WILLIAM WALSH, an English critic and poet, was the son of Joseph Walsh of Abberley in Worcestershire, esq. and born about 1663, for the precise time does not appear. According to Pope, his birth happened in 1659; but Wood places it four years later. He became a gentleman-commoner of Wadham-college in Oxford in 1678, but left the university without a degree, and pursued his studies in London and at home. That he studied, in whatever place, is apparent from the effect; for he became, in Dryden's opinion, "the best critic in the nation." He was not, however, merely a critic or a scholar. He was likewise a man of fashion, and, as Dennis remarks, ostentatiously splendid in his dress. He was likewise a member of parliament and a courtier, knight of the shire for his native county in several parliaments, in another the representative of Richmond in Yorkshire, and gentleman of the horse to queen Anne under the duke of Somerset. Some of his verses shew him to have been a zealous friend to the Revolution; but his political ardour did not abate his reverence or kindness for Dryden, to whom, Dr. Johnson says, he gave a Dissertation on Virgil's Pastorals; but this was certainly written by Dr. Chetwood, as appears by one of Dryden's letters. In 1705 he began to correspond with Pope, in whom he discovered very early the power of poetry, and advised him to study correctness, which the poets of his time, he said, all neglected. Their letters are written upon the pastoral comedy of the Italians, and those pastorals which Pope was then preparing to publish. The kindnesses which are first experienced are seldom forgotten. Pope always retained a grateful memory of Walsh's notice, and mentioned him in one of his latter pieces among those that had encouraged his juvenile studies.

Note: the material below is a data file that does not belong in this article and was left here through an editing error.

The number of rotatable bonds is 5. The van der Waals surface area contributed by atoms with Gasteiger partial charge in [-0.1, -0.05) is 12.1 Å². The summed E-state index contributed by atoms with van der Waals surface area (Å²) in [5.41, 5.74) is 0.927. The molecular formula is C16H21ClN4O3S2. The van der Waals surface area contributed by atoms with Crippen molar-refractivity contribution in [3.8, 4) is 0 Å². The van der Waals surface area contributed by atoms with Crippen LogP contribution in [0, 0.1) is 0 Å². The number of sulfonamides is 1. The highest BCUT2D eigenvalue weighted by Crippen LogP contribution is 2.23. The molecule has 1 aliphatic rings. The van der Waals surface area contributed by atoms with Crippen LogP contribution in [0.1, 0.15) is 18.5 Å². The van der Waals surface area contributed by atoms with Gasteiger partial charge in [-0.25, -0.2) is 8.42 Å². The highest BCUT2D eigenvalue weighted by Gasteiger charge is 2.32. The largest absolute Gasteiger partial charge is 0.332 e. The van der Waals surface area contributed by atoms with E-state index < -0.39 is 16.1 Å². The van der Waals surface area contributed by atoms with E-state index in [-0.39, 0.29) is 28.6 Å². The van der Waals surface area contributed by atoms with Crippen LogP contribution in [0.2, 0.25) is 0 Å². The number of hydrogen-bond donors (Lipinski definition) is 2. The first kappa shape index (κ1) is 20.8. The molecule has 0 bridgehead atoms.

—Granville the polite,
And knowing Walsh, would tell me I could write.
In his "Essay on Criticism," he had given him more splendid praise, and, in the opinion of his learned commentator, sacrificed a little of his judgment to his gratitude. He died in 1708, aged forty-six years. He is known more by his familiarity with greater men than by anything done or written by himself. His works are not numerous, nor of great merit. In 1691, he published, with a preface written by his friend and advocate Dryden, "A Dialogue concerning Women, being a Defence of the Sex," in 8vo; and, the year after, "Letters and Poems, amorous and gallant," published in what is called "Dryden's Miscellany." These were republished among the "Works of the Minor Poets," printed in 1749, with other performances, consisting chiefly of elegies, epitaphs, odes, and songs, in which he discovers more elegance than vigour, and seldom rises higher than to be pretty.